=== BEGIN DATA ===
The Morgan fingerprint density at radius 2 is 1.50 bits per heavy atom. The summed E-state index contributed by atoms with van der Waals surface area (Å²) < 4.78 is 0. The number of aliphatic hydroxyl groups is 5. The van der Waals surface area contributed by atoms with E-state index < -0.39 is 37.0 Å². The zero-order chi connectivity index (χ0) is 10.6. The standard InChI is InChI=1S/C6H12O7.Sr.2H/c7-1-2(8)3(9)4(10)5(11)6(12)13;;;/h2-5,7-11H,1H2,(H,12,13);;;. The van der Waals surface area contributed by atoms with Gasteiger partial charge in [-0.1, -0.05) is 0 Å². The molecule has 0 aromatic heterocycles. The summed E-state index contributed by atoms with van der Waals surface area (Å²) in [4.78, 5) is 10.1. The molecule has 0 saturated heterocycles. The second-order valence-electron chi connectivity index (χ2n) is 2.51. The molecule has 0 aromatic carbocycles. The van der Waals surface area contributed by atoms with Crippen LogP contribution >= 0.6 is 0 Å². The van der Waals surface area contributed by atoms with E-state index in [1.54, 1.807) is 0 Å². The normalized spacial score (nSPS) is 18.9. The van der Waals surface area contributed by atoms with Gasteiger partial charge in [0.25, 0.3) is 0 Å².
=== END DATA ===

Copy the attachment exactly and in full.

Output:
The Morgan fingerprint density at radius 2 is 1.50 bits per heavy atom. The summed E-state index contributed by atoms with van der Waals surface area (Å²) < 4.78 is 0. The number of aliphatic hydroxyl groups is 5. The van der Waals surface area contributed by atoms with E-state index < -0.39 is 37.0 Å². The zero-order chi connectivity index (χ0) is 10.6. The standard InChI is InChI=1S/C6H12O7.Sr.2H/c7-1-2(8)3(9)4(10)5(11)6(12)13;;;/h2-5,7-11H,1H2,(H,12,13);;;. The van der Waals surface area contributed by atoms with Gasteiger partial charge in [-0.1, -0.05) is 0 Å². The molecule has 0 aromatic heterocycles. The summed E-state index contributed by atoms with van der Waals surface area (Å²) in [4.78, 5) is 10.1. The molecule has 0 saturated heterocycles. The second-order valence-electron chi connectivity index (χ2n) is 2.51. The molecule has 0 aromatic carbocycles. The van der Waals surface area contributed by atoms with Crippen LogP contribution >= 0.6 is 0 Å². The van der Waals surface area contributed by atoms with E-state index in [1.54, 1.807) is 0 Å². The normalized spacial score (nSPS) is 18.9. The van der Waals surface area contributed by atoms with Gasteiger partial charge in [0.25, 0.3) is 0 Å².